Most research on the topics of sociology in sport surrounds professional, semi-professional or collegiate athletes and teams. However, many of the issues discovered with those populations stem from ideas and values instilled in children playing sports that are carried too far as the athlete continues their development through sport. This happens as a result of the pressures put on children to reach top levels of performance at a young age and, ultimately, reach the professional level.
The number one reason why children begin playing sports is that it’s fun and the number one reason children drop out of sports is that it’s not fun anymore. So how as parents, coaches and fan, do we make sure that kids are still having fun? This issue has a very simple solution, the problem is that a lot of people have to buy into a different perspective of children’s sports.
Anyone who has worked with children has likely noticed that children are a group of people who are very vocal about what they do and do not believe is fun. Many times when adults teach children the proper way to play sports as we have determined to be culturally correct, it actually takes away from the child’s valuable and unique sport experience. Children are creative beings and, if left with minimal instructions in practices, they will eventually find a way to make drills and games run smoothly . This ‘learn by doing’ approach develops not only sport-specific skills and overall athletic skills, but also social and teamwork skills as well.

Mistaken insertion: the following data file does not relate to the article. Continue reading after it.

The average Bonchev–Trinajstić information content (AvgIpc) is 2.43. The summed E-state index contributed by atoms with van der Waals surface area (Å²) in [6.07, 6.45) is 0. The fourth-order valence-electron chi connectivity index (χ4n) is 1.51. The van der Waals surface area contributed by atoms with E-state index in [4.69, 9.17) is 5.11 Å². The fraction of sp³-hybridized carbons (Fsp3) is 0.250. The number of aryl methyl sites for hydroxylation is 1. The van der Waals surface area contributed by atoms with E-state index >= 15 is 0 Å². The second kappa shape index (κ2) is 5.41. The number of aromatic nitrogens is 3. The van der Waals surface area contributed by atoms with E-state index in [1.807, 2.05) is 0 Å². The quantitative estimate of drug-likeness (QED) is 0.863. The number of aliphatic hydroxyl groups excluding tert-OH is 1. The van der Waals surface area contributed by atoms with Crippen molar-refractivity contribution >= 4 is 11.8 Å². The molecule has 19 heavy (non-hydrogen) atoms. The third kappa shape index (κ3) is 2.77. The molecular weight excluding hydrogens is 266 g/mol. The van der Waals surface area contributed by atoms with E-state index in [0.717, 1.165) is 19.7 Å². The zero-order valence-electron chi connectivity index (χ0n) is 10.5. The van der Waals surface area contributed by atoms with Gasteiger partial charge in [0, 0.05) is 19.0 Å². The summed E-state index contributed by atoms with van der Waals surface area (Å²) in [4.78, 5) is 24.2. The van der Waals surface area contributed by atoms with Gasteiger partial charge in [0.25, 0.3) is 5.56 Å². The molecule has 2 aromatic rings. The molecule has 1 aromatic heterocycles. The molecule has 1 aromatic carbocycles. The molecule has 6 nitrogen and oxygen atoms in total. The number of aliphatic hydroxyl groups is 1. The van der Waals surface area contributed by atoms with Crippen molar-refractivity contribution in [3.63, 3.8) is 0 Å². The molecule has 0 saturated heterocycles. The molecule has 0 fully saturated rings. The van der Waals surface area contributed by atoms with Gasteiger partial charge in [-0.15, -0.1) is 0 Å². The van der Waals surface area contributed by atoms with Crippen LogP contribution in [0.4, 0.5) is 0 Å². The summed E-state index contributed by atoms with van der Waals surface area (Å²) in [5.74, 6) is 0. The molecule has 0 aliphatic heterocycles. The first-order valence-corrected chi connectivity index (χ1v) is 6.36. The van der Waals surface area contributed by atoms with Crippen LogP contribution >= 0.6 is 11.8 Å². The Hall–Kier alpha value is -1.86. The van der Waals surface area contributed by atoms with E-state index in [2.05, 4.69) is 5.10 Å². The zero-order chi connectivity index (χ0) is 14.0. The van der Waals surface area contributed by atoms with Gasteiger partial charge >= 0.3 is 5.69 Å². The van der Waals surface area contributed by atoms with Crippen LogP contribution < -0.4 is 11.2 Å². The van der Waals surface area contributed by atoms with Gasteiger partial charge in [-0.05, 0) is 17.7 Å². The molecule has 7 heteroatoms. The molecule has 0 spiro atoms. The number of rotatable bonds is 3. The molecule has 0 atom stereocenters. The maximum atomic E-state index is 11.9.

So as a parent or coach, you must reconsider your definition of success. If you truly want your children to succeed in sports, does success have to mean a professional career or can it mean that your child has developed a love for sport and physical activity, along with positive habits to carry with them for rest of their lives?